I’ve always enjoyed reading Wall Street Journal’s column “Houses of Worship.” Just recently, there has been an article that’s very provoking, The ‘Great Commission’ or Glorified Sightseeing? (HT: Daily Scroll). Yes, it’s a secular article, but Christians do not live in a vacuum.

This past summer, from evangelical churches nationwide, more than one million of the faithful departed for the mission field, taking up Jesus’ “Great Commission” to “go and make disciples of all nations.” The churchgoers hoped to convert souls, establish churches and meet other human needs. But they did not intend to serve for years or whole lifetimes, like such pioneers as Jim Elliott, who was killed in Ecuador in 1956 evangelizing to native people; or Hudson Taylor, the founder of the China Inland Mission; or even the awful fictional caricatures of African missionaries in Barbara Kingsolver’s novel “The Poisonwood Bible.” These new missionaries came home after only a week or two.

But are these short-term mission trips worth the cost? Is it fulfilling the Great-Commission or some glorified sightseeing (i.e. “vacationaries”)?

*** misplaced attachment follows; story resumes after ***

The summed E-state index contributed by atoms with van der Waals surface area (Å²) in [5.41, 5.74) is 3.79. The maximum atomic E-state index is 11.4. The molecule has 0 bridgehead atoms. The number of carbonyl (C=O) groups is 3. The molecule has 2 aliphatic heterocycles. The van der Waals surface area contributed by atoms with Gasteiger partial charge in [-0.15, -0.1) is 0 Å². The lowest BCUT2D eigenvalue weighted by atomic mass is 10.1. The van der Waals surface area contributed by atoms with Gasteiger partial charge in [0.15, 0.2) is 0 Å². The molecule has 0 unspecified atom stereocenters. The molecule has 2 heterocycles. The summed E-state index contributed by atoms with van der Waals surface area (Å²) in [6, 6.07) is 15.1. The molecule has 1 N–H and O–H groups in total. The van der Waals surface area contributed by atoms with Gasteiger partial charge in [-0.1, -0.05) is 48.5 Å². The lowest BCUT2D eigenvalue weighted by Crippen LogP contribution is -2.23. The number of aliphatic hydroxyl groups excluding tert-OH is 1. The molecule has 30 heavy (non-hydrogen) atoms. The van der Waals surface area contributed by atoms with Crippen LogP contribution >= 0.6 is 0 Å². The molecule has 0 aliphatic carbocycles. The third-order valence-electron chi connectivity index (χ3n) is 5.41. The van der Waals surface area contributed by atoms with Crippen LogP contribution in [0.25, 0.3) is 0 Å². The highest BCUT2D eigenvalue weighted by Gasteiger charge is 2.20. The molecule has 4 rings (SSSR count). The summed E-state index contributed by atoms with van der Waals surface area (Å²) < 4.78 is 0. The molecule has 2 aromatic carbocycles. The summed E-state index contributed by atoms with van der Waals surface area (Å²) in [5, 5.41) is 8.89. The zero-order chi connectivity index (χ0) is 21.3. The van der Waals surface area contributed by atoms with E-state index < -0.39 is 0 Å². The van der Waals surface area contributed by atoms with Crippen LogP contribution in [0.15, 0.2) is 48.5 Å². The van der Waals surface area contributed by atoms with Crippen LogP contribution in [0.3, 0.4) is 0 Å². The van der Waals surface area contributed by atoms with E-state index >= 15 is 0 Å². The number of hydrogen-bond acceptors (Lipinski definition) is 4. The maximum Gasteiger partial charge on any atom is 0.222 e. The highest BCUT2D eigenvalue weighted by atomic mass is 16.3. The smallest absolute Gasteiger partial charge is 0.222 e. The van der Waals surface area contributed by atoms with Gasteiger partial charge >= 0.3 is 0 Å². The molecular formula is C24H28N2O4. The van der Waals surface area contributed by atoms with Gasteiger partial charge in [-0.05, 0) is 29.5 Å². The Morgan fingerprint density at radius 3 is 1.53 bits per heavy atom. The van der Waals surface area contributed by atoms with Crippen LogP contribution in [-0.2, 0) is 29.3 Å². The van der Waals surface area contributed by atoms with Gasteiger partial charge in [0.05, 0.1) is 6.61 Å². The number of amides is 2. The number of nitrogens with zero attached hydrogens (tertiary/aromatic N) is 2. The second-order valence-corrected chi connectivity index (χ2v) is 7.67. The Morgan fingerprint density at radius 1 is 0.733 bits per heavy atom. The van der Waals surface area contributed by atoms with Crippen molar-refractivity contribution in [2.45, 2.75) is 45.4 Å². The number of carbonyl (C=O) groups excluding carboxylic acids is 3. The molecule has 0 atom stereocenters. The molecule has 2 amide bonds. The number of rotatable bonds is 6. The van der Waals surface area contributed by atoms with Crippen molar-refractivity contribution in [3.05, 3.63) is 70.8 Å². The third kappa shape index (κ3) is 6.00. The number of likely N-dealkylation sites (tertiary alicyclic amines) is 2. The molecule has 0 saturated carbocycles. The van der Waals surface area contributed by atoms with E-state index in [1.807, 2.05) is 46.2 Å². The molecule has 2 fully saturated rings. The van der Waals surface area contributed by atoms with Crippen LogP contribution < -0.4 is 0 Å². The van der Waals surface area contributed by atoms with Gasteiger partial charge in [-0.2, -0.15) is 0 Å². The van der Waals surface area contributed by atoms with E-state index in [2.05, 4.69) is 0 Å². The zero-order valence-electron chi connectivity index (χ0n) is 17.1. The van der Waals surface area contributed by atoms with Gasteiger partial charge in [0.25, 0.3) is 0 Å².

I wrote something on missions a while back, about the novelty of summer short-term mission trips. In a way, I try to stress the ‘learning’ aspect of these trips, where those being sent should go there to learn, much along the same lines as Lesslie Newbigin‘s emphasis on ‘learning’ on missions mentioned in the article.

Maybe we can think do some more thinking on the Great Commission:

Americans should therefore look to their comparative advantages, one of which is education. The U.S. has hundreds of accredited evangelical seminaries and Bible colleges — not to mention thousands of universities that offer religious education — far more than are available in the Global South. And our seminaries are some of the best in the world, combining first-class biblical scholarship with evangelistic passion. We should be bringing more pastors and church leaders to the U.S. to study — or, even better, figuring out ways to reproduce our religious- education system in the places where it is most needed. All of which should help Christians pursue the “Great Commission” more effectively.

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